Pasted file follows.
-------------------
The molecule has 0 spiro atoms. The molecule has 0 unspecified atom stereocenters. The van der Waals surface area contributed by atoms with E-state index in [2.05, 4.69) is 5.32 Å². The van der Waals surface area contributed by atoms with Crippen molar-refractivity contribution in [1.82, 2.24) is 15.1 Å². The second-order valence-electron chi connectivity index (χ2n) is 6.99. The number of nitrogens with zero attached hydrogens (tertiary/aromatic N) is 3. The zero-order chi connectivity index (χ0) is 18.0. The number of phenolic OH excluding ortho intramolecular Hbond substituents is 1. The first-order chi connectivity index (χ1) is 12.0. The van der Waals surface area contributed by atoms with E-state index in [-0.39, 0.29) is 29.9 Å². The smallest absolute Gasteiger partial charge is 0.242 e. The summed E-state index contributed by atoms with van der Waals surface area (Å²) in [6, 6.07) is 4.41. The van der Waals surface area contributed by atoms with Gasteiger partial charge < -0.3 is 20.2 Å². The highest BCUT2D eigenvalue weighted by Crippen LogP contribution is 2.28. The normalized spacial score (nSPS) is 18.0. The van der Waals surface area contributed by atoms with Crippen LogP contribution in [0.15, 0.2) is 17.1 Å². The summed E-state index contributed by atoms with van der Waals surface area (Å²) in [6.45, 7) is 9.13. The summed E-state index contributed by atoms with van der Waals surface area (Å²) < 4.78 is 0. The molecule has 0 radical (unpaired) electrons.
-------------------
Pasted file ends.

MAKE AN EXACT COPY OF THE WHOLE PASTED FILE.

The molecule has 0 spiro atoms. The molecule has 0 unspecified atom stereocenters. The van der Waals surface area contributed by atoms with E-state index in [2.05, 4.69) is 5.32 Å². The van der Waals surface area contributed by atoms with Crippen molar-refractivity contribution in [1.82, 2.24) is 15.1 Å². The second-order valence-electron chi connectivity index (χ2n) is 6.99. The number of nitrogens with zero attached hydrogens (tertiary/aromatic N) is 3. The zero-order chi connectivity index (χ0) is 18.0. The number of phenolic OH excluding ortho intramolecular Hbond substituents is 1. The first-order chi connectivity index (χ1) is 12.0. The van der Waals surface area contributed by atoms with E-state index in [-0.39, 0.29) is 29.9 Å². The smallest absolute Gasteiger partial charge is 0.242 e. The summed E-state index contributed by atoms with van der Waals surface area (Å²) in [6, 6.07) is 4.41. The van der Waals surface area contributed by atoms with Gasteiger partial charge < -0.3 is 20.2 Å². The highest BCUT2D eigenvalue weighted by Crippen LogP contribution is 2.28. The normalized spacial score (nSPS) is 18.0. The van der Waals surface area contributed by atoms with Crippen LogP contribution in [0.15, 0.2) is 17.1 Å². The summed E-state index contributed by atoms with van der Waals surface area (Å²) in [6.45, 7) is 9.13. The summed E-state index contributed by atoms with van der Waals surface area (Å²) < 4.78 is 0. The molecule has 0 radical (unpaired) electrons.